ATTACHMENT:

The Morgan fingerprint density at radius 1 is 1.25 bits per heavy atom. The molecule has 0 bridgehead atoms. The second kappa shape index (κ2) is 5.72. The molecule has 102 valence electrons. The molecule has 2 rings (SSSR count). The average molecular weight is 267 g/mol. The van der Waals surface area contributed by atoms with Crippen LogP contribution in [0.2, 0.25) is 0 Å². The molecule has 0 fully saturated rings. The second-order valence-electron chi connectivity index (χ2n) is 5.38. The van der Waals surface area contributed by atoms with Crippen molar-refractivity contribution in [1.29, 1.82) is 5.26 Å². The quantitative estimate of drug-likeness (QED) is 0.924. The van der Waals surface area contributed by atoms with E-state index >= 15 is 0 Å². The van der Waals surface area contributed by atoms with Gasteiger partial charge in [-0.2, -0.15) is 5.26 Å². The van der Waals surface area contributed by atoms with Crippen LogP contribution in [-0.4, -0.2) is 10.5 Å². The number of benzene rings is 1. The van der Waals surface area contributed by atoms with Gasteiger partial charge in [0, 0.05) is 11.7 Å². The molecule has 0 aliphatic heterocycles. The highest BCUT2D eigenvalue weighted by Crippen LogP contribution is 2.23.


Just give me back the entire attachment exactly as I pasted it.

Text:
The Morgan fingerprint density at radius 1 is 1.25 bits per heavy atom. The molecule has 0 bridgehead atoms. The second kappa shape index (κ2) is 5.72. The molecule has 102 valence electrons. The molecule has 2 rings (SSSR count). The average molecular weight is 267 g/mol. The van der Waals surface area contributed by atoms with Crippen LogP contribution in [0.2, 0.25) is 0 Å². The molecule has 0 fully saturated rings. The second-order valence-electron chi connectivity index (χ2n) is 5.38. The van der Waals surface area contributed by atoms with Crippen molar-refractivity contribution in [1.29, 1.82) is 5.26 Å². The quantitative estimate of drug-likeness (QED) is 0.924. The van der Waals surface area contributed by atoms with E-state index >= 15 is 0 Å². The van der Waals surface area contributed by atoms with Gasteiger partial charge in [-0.2, -0.15) is 5.26 Å². The van der Waals surface area contributed by atoms with Crippen LogP contribution in [-0.4, -0.2) is 10.5 Å². The number of benzene rings is 1. The van der Waals surface area contributed by atoms with Gasteiger partial charge in [0, 0.05) is 11.7 Å². The molecule has 0 aliphatic heterocycles. The highest BCUT2D eigenvalue weighted by Crippen LogP contribution is 2.23.